Over 6500 attendees have benefited from two game changing editions of Great Indian Developer Summit. In 2010, the biggest independent summit for software developers in India is bringing together over 100 sessions encompassing the full range of Microsoft computing, Java, Agile, RIA, Rich Web, open source/standards, languages, frameworks and platforms, practical tutorials that deep dive into technical skill and best practices, inspirational keynote presentations, an Expo Hall featuring dozens of the latest projects and products activities, Awards to honor software excellence, engaging networking events, and over 80 of the best and brightest of speakers from around the world. The summit will be held 20-23 April 2010 at the IISc in Bangalore. For further information on GIDS 2010, please visit the summit on the web http://www.developersummit.com/.
Over the last few years, the defining paradigm in computing performance has shifted inexorably from raw clock speed to parallel operations and energy efficiency. Saltmarch spoke to Narendra Bhandari, the Director for Asia Pacific of the Intel Software and Services Group - Developer Relations Division at Intel, to find out how industry participants are adapting to this change. Narendra also speaks on a multititude of topics such as multi-threaded application development, enhancing the end user experience, Larrabee - the new instantiation of Intel architecture designed for highly parallel throughput applications like gaming, that is expected to compete with GeForce and Radeon products from NVIDIA and AMD respectively. He also provides insights into Intel’s forthcoming innovations in products and software that will create opportunities for the developer community to quickly grow and expand their business. Read the complete interview.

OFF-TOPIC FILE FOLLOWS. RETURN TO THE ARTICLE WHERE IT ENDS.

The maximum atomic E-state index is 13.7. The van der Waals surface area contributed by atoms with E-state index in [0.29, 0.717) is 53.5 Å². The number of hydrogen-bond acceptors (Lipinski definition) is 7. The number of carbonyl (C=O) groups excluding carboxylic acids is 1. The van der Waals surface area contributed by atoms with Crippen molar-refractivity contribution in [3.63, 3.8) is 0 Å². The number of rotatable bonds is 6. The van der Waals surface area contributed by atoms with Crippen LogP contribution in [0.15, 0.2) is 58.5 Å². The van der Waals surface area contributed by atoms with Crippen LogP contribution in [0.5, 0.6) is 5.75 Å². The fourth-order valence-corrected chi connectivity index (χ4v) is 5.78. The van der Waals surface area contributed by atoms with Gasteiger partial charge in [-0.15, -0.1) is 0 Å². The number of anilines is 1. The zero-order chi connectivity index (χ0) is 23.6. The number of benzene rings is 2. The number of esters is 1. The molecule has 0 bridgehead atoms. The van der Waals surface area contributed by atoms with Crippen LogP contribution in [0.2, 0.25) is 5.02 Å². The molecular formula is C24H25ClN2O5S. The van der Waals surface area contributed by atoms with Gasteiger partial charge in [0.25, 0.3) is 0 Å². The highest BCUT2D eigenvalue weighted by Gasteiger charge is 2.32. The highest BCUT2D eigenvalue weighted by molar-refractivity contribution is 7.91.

Q. Can you introduce yourself to our audience and tell us in a bit about your role at Intel?
I manage the Asia Pacific portion of the group called Software and Services Group (SSG). It is a group within Intel which is focused at making sure that software developers can be more productive and can produce innovative applications on top of hardware, which we produce that is used by our customers. So the focus is to get developers to be productive, get them to use maximum amount of features from the hardware and then get them to produce more innovative applications on top of our hardware.
Q. SSG, unlike virtually all other Intel groups, has teams focused on almost all aspects of Intel platforms. Can you tell us about how SSG is adding value to the platform and ecosystem and why SSG as a group is critical to Intel's plans going forward?